Educators always need fun and engaging activities for preschool, childcare and day care centres.
Charity fundraising events create learning opportunities for children of all ages, their parents and the wider community. They’re also great ways for educators to get the class involved with the community, while complying with the outcomes of the Early Years Learning Framework (EYLF).
For centres that haven’t yet hosted a charity fundraiser, or aren’t sure what’s required for a great event, we’ve listed our top five preschool fundraising events to help you get started. So, let’s get fundraising.
Kids love stories! Story-time is an exciting part of the day for many children, hearing about faraway places, animals and other fun-filled tales. While the little one’s might not yet be able to read, helping them learn is a cause family and friends will be excited to be a part of.
For a preschool read-a-thon you’ll need to take a different approach. Instead of the children reading themselves, have parents and teachers read to the preschoolers.
What you will need: Create a scorecard for students and parents to log their reading time and the number of books each child has read.
How to collect donations: Have the children ask for sponsorships from family members and friends for each book read to them within a given time frame. We recommend two weeks.
Fundraising Tip: Have the children tell the class about their favourite story at your next news day as part of the read-a-thon.
When families in the world’s poorest places run out of options, children are especially vulnerable. Exploitation, trafficking and child marriage are among the dangers they face.
That was true for Patricia (pictured above), a teen from Zambia who dreamed of a happier life. “My parents had no reliable source of income, and most of the time we would go to bed without eating anything,” she says.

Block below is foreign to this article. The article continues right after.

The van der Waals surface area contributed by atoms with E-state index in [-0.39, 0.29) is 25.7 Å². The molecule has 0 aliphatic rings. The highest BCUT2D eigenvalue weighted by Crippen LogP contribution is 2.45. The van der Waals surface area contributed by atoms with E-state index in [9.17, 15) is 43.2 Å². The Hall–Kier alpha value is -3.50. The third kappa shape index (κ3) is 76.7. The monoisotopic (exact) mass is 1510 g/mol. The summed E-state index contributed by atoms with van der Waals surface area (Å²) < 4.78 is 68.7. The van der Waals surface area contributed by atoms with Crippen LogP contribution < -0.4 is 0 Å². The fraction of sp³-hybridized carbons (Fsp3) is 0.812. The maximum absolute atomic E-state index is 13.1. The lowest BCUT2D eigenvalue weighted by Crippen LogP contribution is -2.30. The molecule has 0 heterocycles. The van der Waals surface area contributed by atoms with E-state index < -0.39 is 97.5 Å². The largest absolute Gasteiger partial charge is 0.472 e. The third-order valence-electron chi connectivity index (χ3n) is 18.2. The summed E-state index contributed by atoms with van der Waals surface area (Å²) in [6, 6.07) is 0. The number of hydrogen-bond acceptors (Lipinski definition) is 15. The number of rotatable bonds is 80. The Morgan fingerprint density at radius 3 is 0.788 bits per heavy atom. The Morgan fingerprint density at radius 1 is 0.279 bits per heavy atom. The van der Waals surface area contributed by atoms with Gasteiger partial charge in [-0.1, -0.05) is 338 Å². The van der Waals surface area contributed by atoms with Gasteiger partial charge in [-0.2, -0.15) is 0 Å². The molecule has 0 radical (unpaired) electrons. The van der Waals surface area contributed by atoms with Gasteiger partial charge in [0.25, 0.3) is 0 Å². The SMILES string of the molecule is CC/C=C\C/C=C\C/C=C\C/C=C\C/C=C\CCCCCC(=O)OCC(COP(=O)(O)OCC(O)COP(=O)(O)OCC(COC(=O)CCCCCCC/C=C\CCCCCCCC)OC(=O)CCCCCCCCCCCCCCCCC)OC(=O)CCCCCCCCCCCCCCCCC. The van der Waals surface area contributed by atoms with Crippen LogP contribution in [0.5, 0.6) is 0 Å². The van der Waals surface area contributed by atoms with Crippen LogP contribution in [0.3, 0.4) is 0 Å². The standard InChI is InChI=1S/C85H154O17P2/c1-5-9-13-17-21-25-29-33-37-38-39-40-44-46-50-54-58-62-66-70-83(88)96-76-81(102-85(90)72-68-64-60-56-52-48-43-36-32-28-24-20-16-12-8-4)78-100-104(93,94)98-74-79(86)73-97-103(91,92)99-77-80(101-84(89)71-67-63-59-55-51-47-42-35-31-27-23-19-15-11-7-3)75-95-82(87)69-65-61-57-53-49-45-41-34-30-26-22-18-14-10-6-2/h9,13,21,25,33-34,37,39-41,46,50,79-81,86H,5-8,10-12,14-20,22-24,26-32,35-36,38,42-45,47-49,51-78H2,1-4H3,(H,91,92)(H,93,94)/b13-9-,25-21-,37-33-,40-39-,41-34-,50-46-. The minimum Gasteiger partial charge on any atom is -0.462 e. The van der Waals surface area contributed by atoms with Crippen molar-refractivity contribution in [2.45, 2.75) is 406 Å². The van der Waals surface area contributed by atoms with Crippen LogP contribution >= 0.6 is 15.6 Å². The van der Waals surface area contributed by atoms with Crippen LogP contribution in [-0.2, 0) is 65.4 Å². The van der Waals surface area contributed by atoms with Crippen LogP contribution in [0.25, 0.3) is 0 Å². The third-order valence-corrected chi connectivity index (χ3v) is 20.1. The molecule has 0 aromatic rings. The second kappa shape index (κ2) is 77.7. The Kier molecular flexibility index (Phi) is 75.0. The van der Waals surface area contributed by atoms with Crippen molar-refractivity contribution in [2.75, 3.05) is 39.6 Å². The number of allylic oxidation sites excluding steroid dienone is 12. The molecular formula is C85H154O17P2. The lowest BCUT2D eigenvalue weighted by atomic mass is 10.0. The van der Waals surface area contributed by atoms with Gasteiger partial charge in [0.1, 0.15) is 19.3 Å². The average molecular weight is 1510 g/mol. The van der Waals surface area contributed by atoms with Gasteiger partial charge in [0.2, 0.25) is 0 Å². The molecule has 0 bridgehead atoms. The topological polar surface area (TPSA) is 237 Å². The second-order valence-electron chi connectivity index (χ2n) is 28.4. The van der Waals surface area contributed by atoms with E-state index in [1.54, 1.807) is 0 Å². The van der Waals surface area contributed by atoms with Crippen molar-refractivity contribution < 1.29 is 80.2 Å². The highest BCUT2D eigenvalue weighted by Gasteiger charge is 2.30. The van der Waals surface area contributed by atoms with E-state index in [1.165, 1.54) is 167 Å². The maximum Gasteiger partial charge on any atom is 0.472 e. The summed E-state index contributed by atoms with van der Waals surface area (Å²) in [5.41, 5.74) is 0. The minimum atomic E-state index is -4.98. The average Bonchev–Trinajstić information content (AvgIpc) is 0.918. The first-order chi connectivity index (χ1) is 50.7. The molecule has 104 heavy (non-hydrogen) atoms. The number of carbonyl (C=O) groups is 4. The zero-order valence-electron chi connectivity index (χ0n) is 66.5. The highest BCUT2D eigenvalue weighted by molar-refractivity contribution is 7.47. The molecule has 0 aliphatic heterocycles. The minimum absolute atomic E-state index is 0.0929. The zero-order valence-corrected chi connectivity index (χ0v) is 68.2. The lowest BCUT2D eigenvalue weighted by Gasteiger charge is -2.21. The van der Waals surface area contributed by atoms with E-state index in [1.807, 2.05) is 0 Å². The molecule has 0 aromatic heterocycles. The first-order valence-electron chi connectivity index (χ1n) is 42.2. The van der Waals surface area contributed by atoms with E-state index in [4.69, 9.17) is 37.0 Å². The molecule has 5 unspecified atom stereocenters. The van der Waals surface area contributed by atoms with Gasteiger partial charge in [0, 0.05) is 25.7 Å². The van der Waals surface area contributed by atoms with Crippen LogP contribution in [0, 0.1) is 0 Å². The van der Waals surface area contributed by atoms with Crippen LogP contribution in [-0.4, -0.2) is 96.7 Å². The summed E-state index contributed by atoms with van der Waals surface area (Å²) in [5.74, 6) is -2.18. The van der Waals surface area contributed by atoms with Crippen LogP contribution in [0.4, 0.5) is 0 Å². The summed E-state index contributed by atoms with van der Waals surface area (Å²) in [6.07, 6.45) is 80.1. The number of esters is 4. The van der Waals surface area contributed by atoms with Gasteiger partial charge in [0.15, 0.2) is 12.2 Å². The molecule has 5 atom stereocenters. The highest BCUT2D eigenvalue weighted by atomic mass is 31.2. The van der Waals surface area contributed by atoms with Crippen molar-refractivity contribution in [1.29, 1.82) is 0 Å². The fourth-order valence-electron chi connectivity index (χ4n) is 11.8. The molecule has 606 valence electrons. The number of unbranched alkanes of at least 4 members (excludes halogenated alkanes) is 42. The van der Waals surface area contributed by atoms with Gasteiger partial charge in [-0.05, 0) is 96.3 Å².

So when the older man whom she was dating said he would marry her and they would have a good life together, she thought her dreams might finally have a chance of coming true. Below Patricia tells us about her experiences as a child bride and how she left her marriage.
Why do child marriages happen?
There’s rarely a single cause for child marriage. In Patricia’s case, her boyfriend promised her gifts. He promised her money so she could buy the foods she longed to eat, such as fritters and sweets. Hungry and with almost nothing to call her own, Patricia was desperate to believe him.
That was how, at the age of 15, Patricia became a child bride.
She was taken from the safety of home, isolated from her friends, and cut off from school.
How do child marriages affect the child?
The realities of marriage for a child are often different from what is promised by the suitor.
“He said I would be very happy as his wife,” Patricia says.
“Living with my husband at his grandmother’s place was my worst nightmare.
“He stopped giving me money for food and told me to help his grandmother till the land, draw water and grow maize for us to eat … I missed playing ball games with my friends.
“I was never allowed to go anywhere, including school, as I was now a married woman.”
While child marriage is against the law in Zambia, parents and children are often unaware they are protected, or they feel they don’t have other options.
Child marriage in Zambia
The country has one of the highest rates of child marriage in the world, with 31% of women aged 20 to 24 years married off by the age of 18, according to UNICEF.
Key contributing factors include poverty and girls’ lack of access to education. The United Nations Population Fund found that girls living in rural areas of the developing world are twice as likely to be married before the age of 18 as their urban counterparts, and girls with no education are over three times more likely to do so than those with secondary or higher education.
ChildFund Zambia is helping protect vulnerable girls by educating families and communities about the dangers of child marriage and financially supporting children to continue their education.